Most people who work within the auto industry have understood this for years, but for the broader American public not paying as close attention, three storylines emerged recently that underscored this new vehicular reality.
First, German researchers found a flaw in BMWs remote-services system that allowed them to access the telematics units in vehicles. Then, a 60 Minutes report demonstrated that researchers could remotely infiltrate a Chevy Impala and override critical functions, like acceleration and braking. Finally, a US Senator released a critical report (see video above) that found almost all automakers are unprepared to handle real-time hacks of their vehicles.
Those reports come on the heels of two previous instances in recent months when researchers demonstrated the capability to hack cars.
All this news can be disconcerting. If you're late to the concept of car-hacking and wondering how this is possible, we've got you covered. Here's your quick primer on what you need to know.
1. How Did My Car Become A Computer?
On the outside, cars haven't changed all that much over the past couple of decades years. On the inside, however, the amount of electronics and software has dramatically increased.
Most new cars contain more than 50 microprocessors known as electronic control units. These ECUs control everything from airbag deployment and navigation systems to throttle control and braking, and they're usually connected to each other on an internal network called the CAN bus.
2. What Exactly Is Car Hacking?
Depends who you ask. Automakers might consider anything that alters the car from its state of manufacture as a 'hack.' For example, if you're chipping the engine – re-calibrating those ECUs to increase your horsepower – some people might consider that a hack.
But in the context of the recent news reports, security experts are focused on unwanted, unauthorized cyber intrusions into a vehicle.
Once inside your car, prospective attacks could range from minor things like eavesdropping on conversations via an infotainment system and unlocking car doors to major concerns, like overriding driver inputs and controlling braking, steering and acceleration.
3. How Is This All Possible?
Any part of the car that communicates with the outside world, either via a remote or direct connection, is a potential entry point for hackers.
Diagnostic devices used by mechanics, dongles that plug into the OBD-II port, Bluetooth pairings and smartphone connections, even tire pressure monitoring systems have all been breached by researchers.
But the most vulnerable entry point may be the telematics unit, the computing power behind your infotainment features like smartphone integration, turn-by-turn directions, audio options and some real-time safety functions. Automakers are adding more connectivity powered by these units – see General Motors outfitting its OnStar telematics units with 4G LTE connections – which makes vehicular cyber security all the more complex.
4. What Has Happened So Far?
Researchers at the University of Washington and California-San Diego published landmark research in 2010 and 2011. In two separate studies, they demonstrated they could compromise an ordinary car, turning its engine on and off, manipulating critical systems and braking single wheels. Their work is considered the first warning sign.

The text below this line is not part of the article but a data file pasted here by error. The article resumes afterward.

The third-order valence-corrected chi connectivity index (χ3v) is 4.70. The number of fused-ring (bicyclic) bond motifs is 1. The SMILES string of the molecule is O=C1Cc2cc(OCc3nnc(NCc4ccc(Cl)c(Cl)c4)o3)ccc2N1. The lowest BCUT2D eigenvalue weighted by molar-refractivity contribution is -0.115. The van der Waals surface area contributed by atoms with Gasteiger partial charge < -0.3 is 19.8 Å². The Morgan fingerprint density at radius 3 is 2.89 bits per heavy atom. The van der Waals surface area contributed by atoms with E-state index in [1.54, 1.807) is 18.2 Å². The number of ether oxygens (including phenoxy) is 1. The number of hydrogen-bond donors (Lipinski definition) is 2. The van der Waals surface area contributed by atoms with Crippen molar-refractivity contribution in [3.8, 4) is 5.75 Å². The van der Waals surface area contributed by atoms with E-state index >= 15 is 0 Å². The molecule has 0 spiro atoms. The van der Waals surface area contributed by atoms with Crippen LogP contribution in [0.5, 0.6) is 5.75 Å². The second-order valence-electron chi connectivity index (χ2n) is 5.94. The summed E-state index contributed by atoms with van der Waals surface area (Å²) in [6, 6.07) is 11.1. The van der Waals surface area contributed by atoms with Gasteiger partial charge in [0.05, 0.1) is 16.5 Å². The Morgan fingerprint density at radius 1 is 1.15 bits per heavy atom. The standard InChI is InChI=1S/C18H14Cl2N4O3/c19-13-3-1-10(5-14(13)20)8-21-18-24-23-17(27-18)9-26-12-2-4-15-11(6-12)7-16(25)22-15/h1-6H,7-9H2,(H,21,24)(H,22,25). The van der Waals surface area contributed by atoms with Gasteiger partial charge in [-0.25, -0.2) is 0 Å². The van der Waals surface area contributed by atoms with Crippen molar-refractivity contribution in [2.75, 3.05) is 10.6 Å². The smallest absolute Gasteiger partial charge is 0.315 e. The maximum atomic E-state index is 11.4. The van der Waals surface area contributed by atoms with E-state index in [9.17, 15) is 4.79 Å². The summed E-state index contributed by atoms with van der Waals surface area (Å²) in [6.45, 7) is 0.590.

In 2013, Dr. Charlie Miller and Chris Valasek demonstrated how they could manipulate critical car functions while attached to a Ford Escape and Toyota Prius. They published detailed code packets that demonstrated exactly how they exploited the cars, which angered some auto executives, but those details made the work hard to ignore.
Over the past three months, dongles that plug into a car's OBD-II port have been vulnerable. First, Israeli research firm Argus Cyber Security remotely exploited a device that provide driver feedback, and in January, researchers found a dongle that Progressive Insurance uses to collect usage-based insurance data had no security whatsoever.
Then came early February.
So far, researchers have focused on single-car attacks. Given the capability BMW showed to provide an entire fleet with over-the-air updates, that's one way a hacker could conceivably infect an entire fleet of cars with malicious software. But to be clear: that hasn't happened yet.
5. Is This Whole Car-Hacking Thing Overblown?
Well, yes. To date, there have been no known real-world incidents that have harmed unsuspecting drivers. Cyber-security experts who have hacked cars will say it's much more difficult than, say, infiltrating the likes of Target because the software is unique. And it's expensive. Break a computer while trying to exploit its software, and you're out a few hundred dollars. Break a car, and it's not easy to find a replacement. Bottom line, it would take months of time and significant money to exploit a vehicle.
And no. No matter how secure car companies and their suppliers make cars, a vehicle's security is only as strong as its weakest point. That point may be a device they have no control over – the smartphone or insurance device that you, the driver, bring into the car.
The number of connected cars is growing by the millions every year. As an earlier report from Sen. Ed Markey details, almost every automaker has no idea how it would handle a real-time infiltration. Car companies have been caught flat-footed, and now they need to catch up.
When cars start communicating with each other using the vehicle-to-vehicle communication system now being developed by the Department of Transportation, that's one more conceivable avenue a hacker could use to impact multiple cars at a given time. Bottom line, the problem is getting more complex, and the challenges presented by automotive cyber security are only in their infancy.